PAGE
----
Living in New Orleans, most rideshares I take last around fifteen to twenty minutes. In a city that loves small talk, that gives just enough time to capture a small, memorable anecdote from my Uber or Lyft driver before they drop me off at my destination. What starts as a polite greeting usually evolves into a brief city tour, a game of fun facts about New Orleans, or a unique life story. Sometimes there are drivers with so much character that I remember them more than my destination. The people of New Orleans make the city rich in culture, and these brief interactions offer a deeper understanding of the Big Easy.
The resilient spirit of New Orleans seeps through its residents, which becomes apparent after a few minutes of small talk. I remember riding in one of my first Ubers here as a freshman. Unfamiliar with the city, and anxious about navigating through it while also dodging Covid, I asked the driver how life in New Orleans had been during the pandemic. He looked at me through the mirror and said, “It’s not looking great right now, but you better believe this whole city’s gonna have a party once this thing is over.” That sentiment settled my nerves as I knew we were embarking on an intimidatingly isolating school year. The conversation introduced me to the community feeling of New Orleans. When the “unprecedented” occurs, New Orleanians reach out to one another to get through it. I remembered this again while being picked up from the airport, returning after Hurricane Ida. My driver Ricky, who runs a personal shuttle business, had stayed in the city through the Hurricane. I asked him about his experience over the previous few weeks, and he said that he had gotten up at 4:00 AM for about a week following the storm to drive people to the airport. Another driver I talked to post-Ida explained that he drove around his neighborhood offering sand bags to his neighbors before the storm. These stories speak to the profound commitment to community in New Orleans.
The best way to learn about New Orleans is through its people. One of my favorite interactions took place in my Uber driver Jerome’s car. Jerome’s vibrant jazz music set the tone for the ride. Mardi Gras 2021 had just come and gone, anticlimactically. When I told him that I had never experienced the infamous event, he shared how his family celebrates: they dress up to watch the parades on St. Charles on Friday, Saturday, and Sunday. They rest on Monday, to make sure that they will be ready for the big finale on Tuesday. He went on to talk about the formal Mardi Gras balls that take place around the city, and while he’s never been to one, hopes to someday. While understandably devastated by the lack of traditional celebration, Jerome kept talking about his big plans for the years ahead. As we approached my drop-off point, which was downtown for dinner, Jerome offered more advice. I had known him for fifteen minutes, yet his tone reminded me of a concerned parent. He reminded me to stay alert, avoid dark areas, and to only walk around the city in large groups, especially at night. He then handed me a business card, saying that he offers rides at all hours, and that if I am ever in an emergency, I should call him. That card still sits in my wallet, and it reminds me of his positive approach to everything, which is so inherently New Orleanian. I could find any of his advice in a blog post or tourism catalog, but his enthusiasm and personal experience could never be emulated. One driver I had was a former school history teacher, and he asked my friend and me trivia questions about New Orleans from Metairie all the way to Uptown. I will always have more to learn about New Orleans, and these interactions introduce me to new aspects of the city, first-hand from experts.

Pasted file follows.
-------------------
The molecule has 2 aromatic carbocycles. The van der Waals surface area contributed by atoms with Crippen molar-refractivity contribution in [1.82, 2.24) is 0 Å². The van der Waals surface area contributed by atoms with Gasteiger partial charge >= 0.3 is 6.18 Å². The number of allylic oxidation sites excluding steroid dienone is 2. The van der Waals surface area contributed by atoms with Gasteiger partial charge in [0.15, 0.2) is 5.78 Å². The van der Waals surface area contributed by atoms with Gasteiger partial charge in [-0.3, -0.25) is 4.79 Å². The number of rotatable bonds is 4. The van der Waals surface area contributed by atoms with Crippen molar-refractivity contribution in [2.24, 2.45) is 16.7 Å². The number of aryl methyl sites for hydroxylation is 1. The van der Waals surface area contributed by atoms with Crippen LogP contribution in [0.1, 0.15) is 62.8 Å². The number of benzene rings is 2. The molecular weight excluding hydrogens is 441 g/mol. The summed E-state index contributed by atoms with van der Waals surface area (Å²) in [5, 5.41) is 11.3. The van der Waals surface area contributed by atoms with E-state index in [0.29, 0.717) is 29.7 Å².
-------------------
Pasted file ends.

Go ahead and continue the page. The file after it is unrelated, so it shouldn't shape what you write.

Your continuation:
Rideshare drivers, waiters, clerks, and other people I interact with for just a few moments contribute to my experiences in New Orleans more than I ever anticipated. I take drivers’ recommendations seriously because they are usually accompanied by personal experiences and memories. Whether it is practical advice, such as how to stay safe around the city, tips about the most authentic Creole restaurants, or simply memorable encounters, every anecdote teaches me more about New Orleans culture. While it may seem pointless to strike up a conversation that will only last a few minutes, the city’s personality comes from its people, and these interactions offer long-lasting memories.
Cover Image: Creative Commons